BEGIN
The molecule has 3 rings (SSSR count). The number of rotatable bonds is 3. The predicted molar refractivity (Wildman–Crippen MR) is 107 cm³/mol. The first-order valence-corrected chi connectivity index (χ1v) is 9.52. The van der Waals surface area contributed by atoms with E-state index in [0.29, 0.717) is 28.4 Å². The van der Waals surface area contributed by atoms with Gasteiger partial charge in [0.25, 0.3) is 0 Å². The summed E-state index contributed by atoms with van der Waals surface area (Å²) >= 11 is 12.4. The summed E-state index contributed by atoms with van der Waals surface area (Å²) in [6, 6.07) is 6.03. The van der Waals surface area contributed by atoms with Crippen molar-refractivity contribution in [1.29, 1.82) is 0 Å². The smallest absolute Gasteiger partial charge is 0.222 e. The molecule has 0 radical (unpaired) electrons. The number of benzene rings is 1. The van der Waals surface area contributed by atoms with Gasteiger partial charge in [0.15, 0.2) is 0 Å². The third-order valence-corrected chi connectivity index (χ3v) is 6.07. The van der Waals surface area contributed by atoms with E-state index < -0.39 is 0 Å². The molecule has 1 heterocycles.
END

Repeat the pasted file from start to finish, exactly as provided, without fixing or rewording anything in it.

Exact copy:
The molecule has 3 rings (SSSR count). The number of rotatable bonds is 3. The predicted molar refractivity (Wildman–Crippen MR) is 107 cm³/mol. The first-order valence-corrected chi connectivity index (χ1v) is 9.52. The van der Waals surface area contributed by atoms with E-state index in [0.29, 0.717) is 28.4 Å². The van der Waals surface area contributed by atoms with Gasteiger partial charge in [0.25, 0.3) is 0 Å². The summed E-state index contributed by atoms with van der Waals surface area (Å²) >= 11 is 12.4. The summed E-state index contributed by atoms with van der Waals surface area (Å²) in [6, 6.07) is 6.03. The van der Waals surface area contributed by atoms with Crippen molar-refractivity contribution in [1.29, 1.82) is 0 Å². The smallest absolute Gasteiger partial charge is 0.222 e. The molecule has 0 radical (unpaired) electrons. The number of benzene rings is 1. The van der Waals surface area contributed by atoms with Gasteiger partial charge in [0.15, 0.2) is 0 Å². The third-order valence-corrected chi connectivity index (χ3v) is 6.07. The van der Waals surface area contributed by atoms with E-state index < -0.39 is 0 Å². The molecule has 1 heterocycles.